How councils are stepping up to the business rates challenge during COVID-19
If ‘necessity is the mother of invention’, COVID-19 is likely to be the mother of sweeping new working practices and service delivery models for public sector organisations across the UK. In response to travel restrictions, social distancing, office closures and a complete focus on limiting the spread of the virus, many organisations have turned to digital tools to sustain service delivery to citizens at a time of immense pressure.
For the last decade, public sector organisations have been on a journey to digitally transform their places of work and service delivery models to operate more effectively and cost-efficiently, while striving to keep up with increasing citizen demand and expectation.
Those organisations are now leaning on this technology and have been able to react and adapt with limited budgets to extremely challenging circumstances.
Local authorities have had to be more flexible, training employees to deliver services across multiple disciplines. One particularly urgent area has been the delivery of business rates services, following funding of £12.33bn announced by the Government for the Small Business Grants Fund, and a discretionary fund of £617m as a Retail, Hospital and Lesiure top-up. With a wide range of specialist services delivered by local councils, this enormous surge in activity around business rates grants and benefits processing has left some services struggling to cope, causing backlogs and putting the spotlight on the need for resilience now and in future.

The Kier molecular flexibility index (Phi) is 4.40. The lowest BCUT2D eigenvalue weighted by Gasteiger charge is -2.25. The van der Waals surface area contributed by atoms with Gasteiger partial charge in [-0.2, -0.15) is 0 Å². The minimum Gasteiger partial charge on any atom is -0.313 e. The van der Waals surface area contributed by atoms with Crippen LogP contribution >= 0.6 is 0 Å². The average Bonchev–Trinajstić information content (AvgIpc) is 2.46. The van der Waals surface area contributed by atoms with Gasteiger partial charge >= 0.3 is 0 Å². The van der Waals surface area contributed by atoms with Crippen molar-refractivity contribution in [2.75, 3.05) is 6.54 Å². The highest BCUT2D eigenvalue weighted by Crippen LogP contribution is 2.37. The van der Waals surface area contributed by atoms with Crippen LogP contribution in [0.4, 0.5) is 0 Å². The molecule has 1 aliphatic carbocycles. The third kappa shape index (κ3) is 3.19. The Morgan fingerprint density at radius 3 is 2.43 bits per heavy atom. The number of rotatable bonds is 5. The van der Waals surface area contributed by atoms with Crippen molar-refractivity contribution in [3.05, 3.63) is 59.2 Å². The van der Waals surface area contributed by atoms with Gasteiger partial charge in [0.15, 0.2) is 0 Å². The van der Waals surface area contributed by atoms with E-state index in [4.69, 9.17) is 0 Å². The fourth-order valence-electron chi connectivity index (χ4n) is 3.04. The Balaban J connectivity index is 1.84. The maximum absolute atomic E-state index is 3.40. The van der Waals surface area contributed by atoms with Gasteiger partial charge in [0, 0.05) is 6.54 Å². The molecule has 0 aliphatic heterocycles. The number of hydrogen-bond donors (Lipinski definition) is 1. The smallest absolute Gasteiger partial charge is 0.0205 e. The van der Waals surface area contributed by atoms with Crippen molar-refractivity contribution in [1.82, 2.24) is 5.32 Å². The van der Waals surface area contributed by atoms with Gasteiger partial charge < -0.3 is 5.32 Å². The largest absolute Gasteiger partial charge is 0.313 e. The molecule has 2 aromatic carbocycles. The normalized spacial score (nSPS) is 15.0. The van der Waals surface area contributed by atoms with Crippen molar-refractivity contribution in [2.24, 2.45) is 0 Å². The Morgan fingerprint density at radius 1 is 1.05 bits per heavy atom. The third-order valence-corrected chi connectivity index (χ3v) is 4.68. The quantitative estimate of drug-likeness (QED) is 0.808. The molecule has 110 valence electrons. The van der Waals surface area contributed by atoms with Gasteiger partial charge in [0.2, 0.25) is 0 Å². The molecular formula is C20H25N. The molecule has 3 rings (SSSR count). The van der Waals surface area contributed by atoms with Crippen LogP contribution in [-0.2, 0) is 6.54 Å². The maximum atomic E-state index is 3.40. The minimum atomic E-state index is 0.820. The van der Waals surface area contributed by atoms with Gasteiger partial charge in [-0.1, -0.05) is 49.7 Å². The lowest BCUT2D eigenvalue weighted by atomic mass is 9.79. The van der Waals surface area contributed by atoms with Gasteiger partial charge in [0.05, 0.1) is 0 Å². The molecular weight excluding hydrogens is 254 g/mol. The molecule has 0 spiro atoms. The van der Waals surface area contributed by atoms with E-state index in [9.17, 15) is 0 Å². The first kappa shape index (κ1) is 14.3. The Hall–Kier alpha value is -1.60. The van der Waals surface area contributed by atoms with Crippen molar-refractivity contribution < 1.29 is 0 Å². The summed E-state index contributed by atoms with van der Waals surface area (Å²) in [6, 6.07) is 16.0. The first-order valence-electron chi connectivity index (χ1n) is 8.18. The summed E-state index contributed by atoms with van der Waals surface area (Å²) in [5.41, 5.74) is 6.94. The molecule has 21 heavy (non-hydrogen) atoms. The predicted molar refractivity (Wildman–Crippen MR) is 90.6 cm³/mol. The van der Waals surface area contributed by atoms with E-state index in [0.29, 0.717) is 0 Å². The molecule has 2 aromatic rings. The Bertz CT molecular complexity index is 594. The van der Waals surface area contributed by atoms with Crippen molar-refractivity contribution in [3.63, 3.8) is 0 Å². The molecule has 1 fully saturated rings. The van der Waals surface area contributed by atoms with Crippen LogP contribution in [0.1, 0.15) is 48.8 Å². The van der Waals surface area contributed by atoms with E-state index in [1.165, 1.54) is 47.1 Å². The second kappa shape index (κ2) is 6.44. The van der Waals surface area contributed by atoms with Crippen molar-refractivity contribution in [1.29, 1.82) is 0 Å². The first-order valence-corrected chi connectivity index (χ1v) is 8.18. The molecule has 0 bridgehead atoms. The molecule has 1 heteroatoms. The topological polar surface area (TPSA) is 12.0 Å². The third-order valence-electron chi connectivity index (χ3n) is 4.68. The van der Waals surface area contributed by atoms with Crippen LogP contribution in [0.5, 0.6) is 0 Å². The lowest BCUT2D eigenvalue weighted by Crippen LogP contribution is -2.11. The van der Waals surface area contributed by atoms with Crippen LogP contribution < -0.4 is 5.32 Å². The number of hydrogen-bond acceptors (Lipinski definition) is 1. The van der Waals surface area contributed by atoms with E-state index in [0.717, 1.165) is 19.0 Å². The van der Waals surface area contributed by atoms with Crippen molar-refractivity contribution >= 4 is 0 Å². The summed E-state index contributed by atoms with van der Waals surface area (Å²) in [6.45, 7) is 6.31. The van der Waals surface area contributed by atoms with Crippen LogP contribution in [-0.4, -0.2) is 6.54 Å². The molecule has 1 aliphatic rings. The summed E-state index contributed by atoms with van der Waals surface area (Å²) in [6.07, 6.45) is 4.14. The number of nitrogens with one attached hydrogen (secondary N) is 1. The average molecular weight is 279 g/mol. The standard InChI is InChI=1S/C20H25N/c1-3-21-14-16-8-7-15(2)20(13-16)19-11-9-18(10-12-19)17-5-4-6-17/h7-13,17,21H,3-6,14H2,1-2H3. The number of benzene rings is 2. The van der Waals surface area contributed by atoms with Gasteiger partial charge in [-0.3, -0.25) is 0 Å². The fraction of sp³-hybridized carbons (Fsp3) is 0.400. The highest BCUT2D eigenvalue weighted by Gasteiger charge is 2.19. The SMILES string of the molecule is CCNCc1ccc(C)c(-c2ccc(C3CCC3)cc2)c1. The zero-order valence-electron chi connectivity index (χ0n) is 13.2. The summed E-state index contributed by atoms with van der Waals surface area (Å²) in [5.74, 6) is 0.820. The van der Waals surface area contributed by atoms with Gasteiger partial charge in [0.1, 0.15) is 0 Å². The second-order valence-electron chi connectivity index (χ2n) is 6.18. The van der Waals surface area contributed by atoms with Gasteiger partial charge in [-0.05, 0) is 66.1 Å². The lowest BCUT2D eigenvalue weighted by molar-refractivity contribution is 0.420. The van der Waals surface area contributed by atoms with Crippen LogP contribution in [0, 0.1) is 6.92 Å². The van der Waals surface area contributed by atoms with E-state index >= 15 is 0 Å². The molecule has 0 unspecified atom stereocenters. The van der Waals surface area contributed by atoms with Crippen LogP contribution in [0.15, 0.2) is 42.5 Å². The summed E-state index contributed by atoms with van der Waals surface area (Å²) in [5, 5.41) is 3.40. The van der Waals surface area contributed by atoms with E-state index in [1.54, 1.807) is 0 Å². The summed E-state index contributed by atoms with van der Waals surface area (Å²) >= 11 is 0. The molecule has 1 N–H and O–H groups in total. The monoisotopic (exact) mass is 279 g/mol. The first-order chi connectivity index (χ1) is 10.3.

Forward-thinking authorities have implemented digital and automated services to streamline the business of revenues and benefits from front-line customer contact and service delivery to back office administration. This has helped councils to focus resources where they are needed most, during a period when the local authorities we work with have now issued just under £1.8bn of the £2.3bn allocated to spend. In just one example, we’ve worked with Hull City Council to implement the business support grant scheme: in the first days of operation, 1,500 claims were received and processed by the team, enabling much needed payments of £22m to be sent out to businesses affected by the pandemic.
By adopting technologies that help councils to alleviate pressures and improve workforce planning, local government is once again showing its ability to respond in difficult times, providing critical help to local people and businesses and especially those most in need, and now beginning to consider how new ways of working can provide greater resilience to safeguard local services for the future.
Tony Hughes, Civica Executive Director, Local Government